The European Commission presented its updated climate change adaptation strategy today. Besides much-needed mitigation efforts, the EU must step up its game on adaptation, as impacts of climate change are already hitting communities and the most vulnerable hardest.

“2020 was Europe’s warmest year on record at 1.6°C above the pre-industrial times, and extreme heat waves, forest fires, and windstorms were wreaking havoc across Europe. And outside Europe, developing countries are the ones being hit hardest by climate impacts. The EU’s Adaptation Strategy must rapidly translate into more robust action on adaptation at home, and scale-up the right kind of support that developing countries desperately need” said Wendel Trio, Director of Climate Action Network (CAN) Europe.

The strategy rightly recognises the threat dangerous climate change poses on our societies, economies and ecosystems already. If stronger mitigation measures are key to avoid dangerous climate change in the short term, the EU must also protect communities from its ongoing, harmful effects.

Within the European Union, the European Commission’s Research Centre estimates that economic costs of runaway climate change will amount to more than 175 billion euros per year by mid century. The proposed Adaptation Strategy recognises that more systemic adaptation policies are needed at all sectors and levels, and that existing adaptation strategies and plans must be drastically improved. However it falls short of the binding means to achieve the set objective. Ensuring the EU’s preparedness against hazardous climate change should at least require the development of mandatory adaptation plans, climate vulnerability assessments and climate stress tests at local, regional, and national levels.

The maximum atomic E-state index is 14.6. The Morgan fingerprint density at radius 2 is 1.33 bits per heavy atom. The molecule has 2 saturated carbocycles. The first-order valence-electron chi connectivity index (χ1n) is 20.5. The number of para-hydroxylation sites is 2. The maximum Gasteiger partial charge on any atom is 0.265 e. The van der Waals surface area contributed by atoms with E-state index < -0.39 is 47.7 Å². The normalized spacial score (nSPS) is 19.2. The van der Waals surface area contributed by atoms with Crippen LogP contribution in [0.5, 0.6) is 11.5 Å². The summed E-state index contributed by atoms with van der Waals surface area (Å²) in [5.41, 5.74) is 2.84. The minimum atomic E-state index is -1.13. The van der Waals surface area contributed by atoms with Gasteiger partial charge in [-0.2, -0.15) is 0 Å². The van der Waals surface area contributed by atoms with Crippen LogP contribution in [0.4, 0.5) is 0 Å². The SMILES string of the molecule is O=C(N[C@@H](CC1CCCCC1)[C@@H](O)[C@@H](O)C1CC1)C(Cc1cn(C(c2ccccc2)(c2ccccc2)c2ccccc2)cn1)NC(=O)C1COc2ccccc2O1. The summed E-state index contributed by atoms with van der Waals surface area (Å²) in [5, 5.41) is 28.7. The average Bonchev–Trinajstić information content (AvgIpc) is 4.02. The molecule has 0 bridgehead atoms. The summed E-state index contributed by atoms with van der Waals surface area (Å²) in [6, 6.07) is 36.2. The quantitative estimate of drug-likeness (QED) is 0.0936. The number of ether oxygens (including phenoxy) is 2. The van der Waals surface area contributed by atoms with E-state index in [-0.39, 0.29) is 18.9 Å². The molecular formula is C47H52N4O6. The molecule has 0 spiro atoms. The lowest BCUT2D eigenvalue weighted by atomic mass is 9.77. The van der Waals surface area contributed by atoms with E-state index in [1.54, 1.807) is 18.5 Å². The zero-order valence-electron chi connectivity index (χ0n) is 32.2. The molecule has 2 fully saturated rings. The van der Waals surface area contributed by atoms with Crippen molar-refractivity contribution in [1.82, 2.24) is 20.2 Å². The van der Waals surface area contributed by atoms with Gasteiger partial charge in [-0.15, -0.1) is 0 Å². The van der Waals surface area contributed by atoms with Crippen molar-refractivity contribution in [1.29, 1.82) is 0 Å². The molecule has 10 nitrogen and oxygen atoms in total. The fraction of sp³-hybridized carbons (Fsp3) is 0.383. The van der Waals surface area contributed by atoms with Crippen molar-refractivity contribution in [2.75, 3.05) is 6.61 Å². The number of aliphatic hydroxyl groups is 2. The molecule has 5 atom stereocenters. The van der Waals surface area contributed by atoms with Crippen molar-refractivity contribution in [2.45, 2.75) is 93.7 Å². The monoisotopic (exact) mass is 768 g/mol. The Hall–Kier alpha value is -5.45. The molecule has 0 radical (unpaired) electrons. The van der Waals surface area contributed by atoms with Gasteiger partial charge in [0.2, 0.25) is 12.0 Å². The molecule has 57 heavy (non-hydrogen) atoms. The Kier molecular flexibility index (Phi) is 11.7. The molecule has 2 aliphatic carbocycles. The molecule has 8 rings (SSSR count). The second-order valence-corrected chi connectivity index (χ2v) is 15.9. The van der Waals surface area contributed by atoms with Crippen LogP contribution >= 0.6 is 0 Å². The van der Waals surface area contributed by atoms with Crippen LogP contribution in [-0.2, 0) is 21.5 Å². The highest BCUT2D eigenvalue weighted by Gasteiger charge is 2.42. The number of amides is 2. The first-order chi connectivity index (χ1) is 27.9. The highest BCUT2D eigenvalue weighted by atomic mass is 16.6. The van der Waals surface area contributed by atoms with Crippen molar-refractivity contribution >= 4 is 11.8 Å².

Outside the EU least developed countries and small island developing states are hit hardest by climate change impacts, on top of being more vulnerable to economic shocks, inequalities and the COVID 19 health crisis. The EU Adaptation Strategy acknowledges the need for additional international finance for climate change adaptation, including from public sources, and will aim to increase finance for adaptation through the EU instruments for external action. However, the strategy fails to clarify how exactly it will unlock barriers to accessing finance for the most vulnerable communities and does not include proposals for integration of gender and tackling inequalities. Grants-based finance for adaptation should be essential.

Rachel Simon, climate and development policy coordinator at CAN Europe added: “To support resilience-building in response to global crises, the Adaptation Strategy should ensure increased levels of grants-based support for adaptation aiming at empowering communities, women and girls who are at the frontline of the climate crisis. Collectively the EU and Member States should advance strong commitments on adaptation finance at international level, achieving a 50% balance in mitigation and adaptation finance, and prioritise grants rather than loans.”

ENDS

Contact:
Nicolas Derobert, CAN Europe Head of communications, nicolas@caneurope.org, +32 483 62 18 88

Climate Action Network (CAN) Europe is Europe’s leading NGO coalition fighting dangerous climate change. With over 170 member organisations from 38 European countries, representing over 1.500 NGOs and more than 47 million citizens, CAN Europe promotes sustainable climate, energy and development policies throughout Europe.